Arrange your Machu Picchu visit for the early morning or late afternoon, when crowds are smaller. Early birds can beat the crowds by spending the night in an Aguas Calientes hotel and visiting the citadel first thing in the morning. The first buses to Machu Picchu start running at 5:30 a.m., arriving in time to enjoy the beautiful sunrise.
Hiking the famous Inca Trail is without a doubt the most adrenaline-inducing way to visit Machu Picchu, but be aware that the trail is closed for maintenance for the entire month of February, which is also the peak of the rainy season. Of course, you can still take the train to Machu Picchu, and those daring enough to face the rain in the pursuit of thrills, can choose from alternative treks such as Lares or Salkantay.
Finally we made it to Macchu Picchu. One word, 'breathtaking'', describes the scene. The clouds that had hovered over us in the early morning gradually parted revealing the beautiful site and the ancient ruins were crystal clear. After arriving at Macchu Picchu we were able to take our time and stroll though the ruins.
Ita Tesla & Dave Tonna (Toronto, Canada) traveled to Machu Picchu in April 2011
Our last full day finally took us to Machu Picchu. Even the train ride to Aguas Calientes was quite enthralling with the river at its highest. Machu Picchu is, to say the least, an amazing place. It leaves one in awe of the magnitude of the Incas and how they managed nature. We should take some lessons from them.
Derek & Yvonne Sandison (Toronto, Canada) traveled to Machu Picchu in February 2011
The two days I spent traveling via the Vista Dome train and hiking the last portion of the Inca Trial to arrive at the Sun Gate of Machu Picchu were absolutely magical! Along the trail we arrived at Winaywayna (Forever Young), the last urban center before reaching the Sun Gate and the sacred city of Machu Picchu. This site was simply stunning and made the pending arrival at Inti Punku (Sun Gate) even more exciting.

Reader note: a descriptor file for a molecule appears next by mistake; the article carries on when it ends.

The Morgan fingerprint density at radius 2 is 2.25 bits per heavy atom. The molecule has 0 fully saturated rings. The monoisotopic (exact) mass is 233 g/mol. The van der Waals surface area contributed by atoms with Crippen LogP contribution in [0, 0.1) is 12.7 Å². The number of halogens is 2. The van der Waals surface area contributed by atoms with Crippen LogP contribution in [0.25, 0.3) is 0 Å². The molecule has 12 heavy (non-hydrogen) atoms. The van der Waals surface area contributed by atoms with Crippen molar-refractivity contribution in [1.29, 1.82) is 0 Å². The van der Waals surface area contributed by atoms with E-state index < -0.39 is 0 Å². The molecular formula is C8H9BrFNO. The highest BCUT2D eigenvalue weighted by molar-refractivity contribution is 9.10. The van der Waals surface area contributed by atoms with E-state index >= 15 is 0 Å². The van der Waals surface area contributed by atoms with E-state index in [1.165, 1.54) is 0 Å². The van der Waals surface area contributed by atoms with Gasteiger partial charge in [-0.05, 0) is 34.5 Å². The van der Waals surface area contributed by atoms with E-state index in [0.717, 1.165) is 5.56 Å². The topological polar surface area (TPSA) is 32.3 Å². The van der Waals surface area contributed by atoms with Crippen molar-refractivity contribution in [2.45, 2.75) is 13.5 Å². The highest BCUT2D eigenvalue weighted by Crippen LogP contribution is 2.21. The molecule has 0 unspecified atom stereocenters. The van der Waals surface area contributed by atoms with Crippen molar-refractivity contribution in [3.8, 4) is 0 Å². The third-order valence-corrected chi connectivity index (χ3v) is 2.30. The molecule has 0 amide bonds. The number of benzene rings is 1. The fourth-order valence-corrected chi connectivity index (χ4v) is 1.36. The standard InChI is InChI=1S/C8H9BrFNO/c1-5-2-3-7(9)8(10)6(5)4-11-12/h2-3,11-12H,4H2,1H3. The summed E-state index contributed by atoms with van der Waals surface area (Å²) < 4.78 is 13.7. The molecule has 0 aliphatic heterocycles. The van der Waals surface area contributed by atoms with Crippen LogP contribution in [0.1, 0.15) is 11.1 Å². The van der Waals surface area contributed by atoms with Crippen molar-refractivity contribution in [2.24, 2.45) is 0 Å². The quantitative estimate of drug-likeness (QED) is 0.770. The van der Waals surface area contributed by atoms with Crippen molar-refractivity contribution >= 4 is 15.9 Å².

Michelle Morgan (CA, USA) traveled to Machu Picchu in November 2010
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Top Pick Machu Picchu Hotel
Machu Picchu Pueblo Hotel 5*
Kilometer 110 Via Ferrea, Aguas Calientes
The Inkaterra Machu Picchu Pueblo Hotel is a naturalist's haven. Conveniently nestled in the verdant Andean cloud forest, this lovely hotel is the perfect place to catch a glimpse of the astonishing flora and fauna of the region. The eco-friendly hotel resembles an Andean village and is comprised of charming white-washed cottages decorated with modern indigenous art as well as authentic pre-Columbian artifacts. With a commitment to indulging the whims of its guests, this luxury hotel expertly combines nature and comfort to create a one-of-a-kind Machu Picchu experience. Try some regional dishes at the excellent restaurant overlooking the Urubamba River.
Restaurant Room Service Internet Laundry Service Parking
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El Mapi Hotel 4*
Av. Pachacutec 109 - Aguas Calientes
Ideally located near Aguas Calientes train station and close to where the buses depart for the short ride to Machu Picchu, the recently renovated El Mapi Hotel is perfect for travelers who want to catch the sunrise over the ruins. The modern and stylish hotel aims to be the best in its category and offers great value services and décor. It also boasts beautifully landscaped gardens and a hot tub where guests can relax at night with a cocktail after a delicious dinner.
Restaurant Room Service Laundry ServiceInternet
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Andina Luxury Hotel 3*
Avenida Imperio de los Incas S/N, Aguas Calientes
Travelers in search of convenience and comfort on a trip to Machu Picchu will be pleased with this excellent hotel. Situated just 200 meters from the train station, this wonderfully appointed Aguas Calientes hotel boasts 31 fully-equipped, tastefully decorated rooms. Each accommodation features wooden furnishings, a large bed covered with comfortable bed linens, and some rooms also provide breathtaking views of the river. Andean art adds the finishing touch to the room. All accommodations come with internet, an LCD screen cable television, and air-conditioning, while the hotel itself serves guests with a restaurant, bar, sauna, and gym.
Restaurant Room Service Internet Laundry Service Gym Parking Spa Swimming Pool